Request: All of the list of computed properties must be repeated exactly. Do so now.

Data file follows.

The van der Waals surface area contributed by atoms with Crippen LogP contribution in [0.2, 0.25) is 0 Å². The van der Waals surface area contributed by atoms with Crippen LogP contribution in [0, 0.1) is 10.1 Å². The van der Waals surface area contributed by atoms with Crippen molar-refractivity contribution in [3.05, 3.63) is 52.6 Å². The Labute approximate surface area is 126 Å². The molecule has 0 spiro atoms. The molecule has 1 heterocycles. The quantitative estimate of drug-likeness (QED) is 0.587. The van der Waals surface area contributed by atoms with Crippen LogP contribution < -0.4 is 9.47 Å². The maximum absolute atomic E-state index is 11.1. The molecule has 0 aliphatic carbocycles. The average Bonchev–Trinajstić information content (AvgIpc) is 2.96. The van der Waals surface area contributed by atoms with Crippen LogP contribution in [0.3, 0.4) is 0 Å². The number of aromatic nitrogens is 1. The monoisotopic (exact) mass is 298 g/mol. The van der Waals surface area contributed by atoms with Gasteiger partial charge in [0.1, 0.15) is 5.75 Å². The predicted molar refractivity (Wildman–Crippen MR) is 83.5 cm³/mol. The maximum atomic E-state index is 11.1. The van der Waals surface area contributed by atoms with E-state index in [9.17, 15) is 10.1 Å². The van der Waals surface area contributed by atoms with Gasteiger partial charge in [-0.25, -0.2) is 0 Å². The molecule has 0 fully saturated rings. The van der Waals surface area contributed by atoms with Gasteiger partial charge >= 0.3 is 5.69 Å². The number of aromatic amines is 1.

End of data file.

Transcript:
The van der Waals surface area contributed by atoms with Crippen LogP contribution in [0.2, 0.25) is 0 Å². The van der Waals surface area contributed by atoms with Crippen LogP contribution in [0, 0.1) is 10.1 Å². The van der Waals surface area contributed by atoms with Crippen molar-refractivity contribution in [3.05, 3.63) is 52.6 Å². The Labute approximate surface area is 126 Å². The molecule has 0 spiro atoms. The molecule has 1 heterocycles. The quantitative estimate of drug-likeness (QED) is 0.587. The van der Waals surface area contributed by atoms with Crippen LogP contribution < -0.4 is 9.47 Å². The maximum absolute atomic E-state index is 11.1. The molecule has 0 aliphatic carbocycles. The average Bonchev–Trinajstić information content (AvgIpc) is 2.96. The van der Waals surface area contributed by atoms with Crippen LogP contribution in [0.3, 0.4) is 0 Å². The number of aromatic nitrogens is 1. The monoisotopic (exact) mass is 298 g/mol. The van der Waals surface area contributed by atoms with Gasteiger partial charge in [0.1, 0.15) is 5.75 Å². The predicted molar refractivity (Wildman–Crippen MR) is 83.5 cm³/mol. The maximum atomic E-state index is 11.1. The van der Waals surface area contributed by atoms with E-state index in [9.17, 15) is 10.1 Å². The van der Waals surface area contributed by atoms with Gasteiger partial charge in [-0.25, -0.2) is 0 Å². The molecule has 0 fully saturated rings. The van der Waals surface area contributed by atoms with Gasteiger partial charge >= 0.3 is 5.69 Å². The number of aromatic amines is 1.